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Apple disables Group FaceTime after major eavesdropping bug discovered

Turns out what happens on your iPhone, doesn't actually stay on your iPhone

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Apple has temporarily disabled its new Group FaceTime feature after a major privacy bug was discovered, exposing a recipient's audio and video without them answering an incoming call.

The bug was first tweeted about on January 21, when a mother raised the issue with Apple boss Tim Cook via Twitter, saying her teenage son had discovered the FaceTime flaw.



It was then reported by 9to5Mac on January 28, and was found to share the recipient's audio with the caller before they had decided to accept or reject the call.

The bug is specifically a problem with Group FaceTime, the feature only recently launched by Apple (after a delay) where many iOS and Mac users can join an audio or video call at once.

The bug worked like this:

  • Call a contact using FaceTime
  • As soon as it starts ringing, go to add another contact to the call
  • Pick yourself as the additional contact
  • You can now hear the audio of the recipient, even if they haven't answered yet



What's more, it was later found that if the recipient pressed the home button (or swiped up to go to their home screen) while being called, the video feed from their device's front-facing camera would automatically be sent to the caller. The recipient remained unaware of all of this, instead only seeing the normal accept/decline screen, without hearing or seeing the caller.

It was also found that the recipient's video would be sent to the caller if they pressed either of their device's volume buttons too.

This is deeply embarrassing for Apple, which caused a stir at the CES technology show in Las Vegas earlier this month. As a dig against the patchy security of its rivals, Apple put up a huge billboard right outside the convention center, reading: "What happens on your iPhone, stays on your iPhone."


The FaceTime bug quickly went viral after a video of it was posted to Twitter on January 28 by Beni Mobb, an artist in Chicago. Evidence of the bug then went viral across Twitter and Snapchat.



However, it looks as if the bug was first tweeted about on January 21. A Twitter user called MGT7 said their teenage son had "found a major security flaw...he can listen in to your iPhone/iPad without your approval."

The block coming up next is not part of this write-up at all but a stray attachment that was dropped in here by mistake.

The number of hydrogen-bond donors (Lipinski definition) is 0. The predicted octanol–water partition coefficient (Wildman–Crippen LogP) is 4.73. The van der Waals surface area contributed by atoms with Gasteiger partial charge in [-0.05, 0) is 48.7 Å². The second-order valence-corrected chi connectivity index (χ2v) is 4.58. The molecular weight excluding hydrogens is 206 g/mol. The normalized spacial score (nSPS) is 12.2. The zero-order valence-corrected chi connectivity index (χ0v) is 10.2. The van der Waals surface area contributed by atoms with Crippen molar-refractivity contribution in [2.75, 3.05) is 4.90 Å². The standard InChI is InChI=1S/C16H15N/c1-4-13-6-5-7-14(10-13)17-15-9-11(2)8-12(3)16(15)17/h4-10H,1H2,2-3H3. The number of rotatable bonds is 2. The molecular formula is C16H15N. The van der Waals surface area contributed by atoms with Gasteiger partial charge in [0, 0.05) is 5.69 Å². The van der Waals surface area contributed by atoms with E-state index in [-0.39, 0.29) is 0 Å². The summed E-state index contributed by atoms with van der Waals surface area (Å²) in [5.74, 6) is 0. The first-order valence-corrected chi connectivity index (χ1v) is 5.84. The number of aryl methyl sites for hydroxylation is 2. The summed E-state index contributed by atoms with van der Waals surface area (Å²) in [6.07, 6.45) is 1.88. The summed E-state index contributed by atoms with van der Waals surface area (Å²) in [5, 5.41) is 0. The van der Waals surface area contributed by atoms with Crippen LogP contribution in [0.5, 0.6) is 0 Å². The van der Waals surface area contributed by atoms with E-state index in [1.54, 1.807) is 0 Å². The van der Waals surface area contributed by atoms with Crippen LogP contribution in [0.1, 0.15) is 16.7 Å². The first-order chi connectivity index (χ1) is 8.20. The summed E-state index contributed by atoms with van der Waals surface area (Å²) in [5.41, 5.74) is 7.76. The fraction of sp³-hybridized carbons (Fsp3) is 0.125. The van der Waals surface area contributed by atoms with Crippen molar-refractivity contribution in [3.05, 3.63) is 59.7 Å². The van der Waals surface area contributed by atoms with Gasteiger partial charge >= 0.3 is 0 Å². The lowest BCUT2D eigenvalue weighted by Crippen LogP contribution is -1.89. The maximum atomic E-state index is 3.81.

The woman says she submitted a bug report to Apple and filed "letters, emails, tweets and messages" to Apple but "never heard back from them."

She tweeted to Apple CEO Tim Cook on January 21: "This is real...trying to get Apple's attention to get this addressed. I'm just a mom of a teenager who found a huge security problem in your new update."

Naturally, it doesn't take much imagination to realize the harm such a bug could have. Anything the recipient says before answering or rejecting the call, perhaps to a coworker or anyone else, would be heard by the caller.

Apple said it was "aware of this issue and we have identified a fix that will be release in a software update later this week."



As of Monday evening, Apple's system status page acknowledged the issue, described it as "ongoing" and said: "Group FaceTime is temporarily unavailable."

Cybersecurity experts were quick to comment on the flaw. Graham Cluley posted to his website: "Right now, it's hard to tell just how serious this crappy bug is. It doesn't feel like a way for - say - a state-sponsored attacker to open a persistent hot mic on a targeted phone in another nation's government.

"But I would still be deeply disturbed if someone was able to spy on me, even for a short while, without me noticing. It's easy [to see] how it might also be used by jealous partners and obsessive stalkers to spy on the vulnerable."

Rubbing salt into the wound, Monday the day Apple pulled Group FaceTime, was Data Privacy Day (known in Europe as Data Protection Day), a day intended to raise awareness and promote privacy and data protection best practices. It is observed in the US, Canada, Israel and much of Europe..



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